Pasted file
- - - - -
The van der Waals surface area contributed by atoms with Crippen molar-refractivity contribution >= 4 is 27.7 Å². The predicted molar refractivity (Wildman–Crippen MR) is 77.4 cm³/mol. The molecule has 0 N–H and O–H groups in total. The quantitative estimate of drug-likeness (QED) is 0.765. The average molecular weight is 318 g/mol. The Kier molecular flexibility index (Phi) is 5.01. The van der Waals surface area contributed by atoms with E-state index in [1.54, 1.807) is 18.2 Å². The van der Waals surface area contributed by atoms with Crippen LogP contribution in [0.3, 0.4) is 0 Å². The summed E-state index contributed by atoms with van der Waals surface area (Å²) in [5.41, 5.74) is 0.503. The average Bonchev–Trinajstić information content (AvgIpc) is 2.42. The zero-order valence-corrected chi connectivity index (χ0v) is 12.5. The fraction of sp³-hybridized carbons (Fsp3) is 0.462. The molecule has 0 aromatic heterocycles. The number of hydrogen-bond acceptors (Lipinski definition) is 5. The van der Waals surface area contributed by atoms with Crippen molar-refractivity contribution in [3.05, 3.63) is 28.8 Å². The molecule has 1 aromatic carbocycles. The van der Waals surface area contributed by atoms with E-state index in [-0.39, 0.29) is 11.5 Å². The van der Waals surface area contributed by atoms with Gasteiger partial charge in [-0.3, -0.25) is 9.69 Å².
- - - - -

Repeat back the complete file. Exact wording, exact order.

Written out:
The van der Waals surface area contributed by atoms with Crippen molar-refractivity contribution >= 4 is 27.7 Å². The predicted molar refractivity (Wildman–Crippen MR) is 77.4 cm³/mol. The molecule has 0 N–H and O–H groups in total. The quantitative estimate of drug-likeness (QED) is 0.765. The average molecular weight is 318 g/mol. The Kier molecular flexibility index (Phi) is 5.01. The van der Waals surface area contributed by atoms with E-state index in [1.54, 1.807) is 18.2 Å². The van der Waals surface area contributed by atoms with Crippen LogP contribution in [0.3, 0.4) is 0 Å². The summed E-state index contributed by atoms with van der Waals surface area (Å²) in [5.41, 5.74) is 0.503. The average Bonchev–Trinajstić information content (AvgIpc) is 2.42. The zero-order valence-corrected chi connectivity index (χ0v) is 12.5. The fraction of sp³-hybridized carbons (Fsp3) is 0.462. The molecule has 0 aromatic heterocycles. The number of hydrogen-bond acceptors (Lipinski definition) is 5. The van der Waals surface area contributed by atoms with Crippen molar-refractivity contribution in [3.05, 3.63) is 28.8 Å². The molecule has 1 aromatic carbocycles. The van der Waals surface area contributed by atoms with E-state index in [-0.39, 0.29) is 11.5 Å². The van der Waals surface area contributed by atoms with Gasteiger partial charge in [-0.3, -0.25) is 9.69 Å².